TAFE cuts agony exposed

DESPITE being hamstrung by brutal State Budget cutbacks, Advance TAFE assures it will continue to do its best by Gippsland.

The axing of $290 million in statewide funding from TAFE will leave Advance TAFE, which has main campuses in Sale and Bairnsdale, $5 million short annually.

The loss of funding has resulted in a restructure of the organisation, with chief executive officer Peter Heilbuth announcing last week just what the extent of the funding cuts were.

Thirty-two staff will lose their jobs and 36 courses will be cut.

Outreach centres in Heyfield and Yarram will close this week.

“It’s really challenging at the moment,” Mr Heilbuth told the Gippsland Times on Friday.

“Staff have been incredibly, enormously professional and calm, but there is a lot of bad news at the moment for some of our staff.”

Mr Heilbuth said the funding cuts would also, as of next year, remove the funding for the centre’s access to disability support, student counselling and careers advice.

“In regional communities like ours, many of our students are in need of those kinds of services; whether they have a disability, whether they are returning to study after a long period, or whether they have been retrenched and are looking to move into another area of employment,” Mr Heilbuth said.

“The real challenge before us now is how we continue to support those students in our region with those needs.

“This, however, does not necessarily mean that we, at Advance TAFE, will cut all of our student support services, but we do have to consider what other areas can be trimmed to meet those commitments,” he said.

“This is particularly hard when we already run such a lean operation.”

One of the ways in which Advance TAFE will have to readjust its student support will be to establish a dedicated hotline for people studying in areas such as Heyfield and Yarram, Mr Heilbuth said.

“The administration will move back to the main campuses,” he said.

“We will also be trying to engage with schools about using some of their facilities for the running of classes, or for video-conferencing.”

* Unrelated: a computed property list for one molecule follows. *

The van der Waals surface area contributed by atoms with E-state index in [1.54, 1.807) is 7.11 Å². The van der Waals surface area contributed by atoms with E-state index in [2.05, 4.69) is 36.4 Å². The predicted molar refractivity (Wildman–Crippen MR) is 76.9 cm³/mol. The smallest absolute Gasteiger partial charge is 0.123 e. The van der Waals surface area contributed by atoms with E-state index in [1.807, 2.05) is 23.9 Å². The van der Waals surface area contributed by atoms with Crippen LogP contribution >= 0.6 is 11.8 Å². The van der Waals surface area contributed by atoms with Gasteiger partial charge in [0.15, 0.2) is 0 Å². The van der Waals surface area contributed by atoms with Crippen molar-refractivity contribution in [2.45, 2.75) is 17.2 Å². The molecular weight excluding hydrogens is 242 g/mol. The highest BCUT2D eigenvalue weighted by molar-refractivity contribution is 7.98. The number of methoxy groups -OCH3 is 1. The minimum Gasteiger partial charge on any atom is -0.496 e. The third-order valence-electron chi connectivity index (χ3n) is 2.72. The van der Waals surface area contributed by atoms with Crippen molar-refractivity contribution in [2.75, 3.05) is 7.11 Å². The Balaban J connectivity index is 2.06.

One of the smaller Sale facilities at 2 Desailly St will close, with staff and classes relocated to other Sale facilities.

Café Rossi, the training restaurant in Raymond St, Sale, will be offered for sale as a trading concern. Campuses at Bairnsdale, Fulham, Forestec, Farmtec, Seamec and the Flexible Learning Centre in Sale remain unaffected by the changes.

Students enrolled in courses which will be closed will be allowed to finish, however Mr Heilbuth said provisions for part-time study might not be feasible.

“There might be some people who have planned to finish off their courses part-time . . . for those people, we are going to be saying to them, we will continue the course but… you need to either speed up your enrolment or you need to consider your options,” he said.

“Unfortunately, we just cannot afford to keep the course running for say, the next five years.”

The 36 courses to be cut include qualification levels in hospitality, business and business administration, retail, cosmetic services, aquaculture, equine studies, furniture design, tourism, cleaning operations, sports and recreation and visual arts.

The full list is available online at advancetafe.edu.au

Mr Heilbuth explained the decision on which courses to be cut was a drawn-out process, with factors such as employment opportunities, student numbers and potential to consolidate or restructure courses considered.

Among the 176 courses that will continue to operate at Advance TAFE include automotive, construction, engineering, hairdressing and graphic design.

“The message I absolutely want to get out it is please don’t think that Advance TAFE is closing its doors,” Mr Heilbuth said.

“We are absolutely still open for business and if you are at all not sure, please come and talk to us to find out what we’re offering.”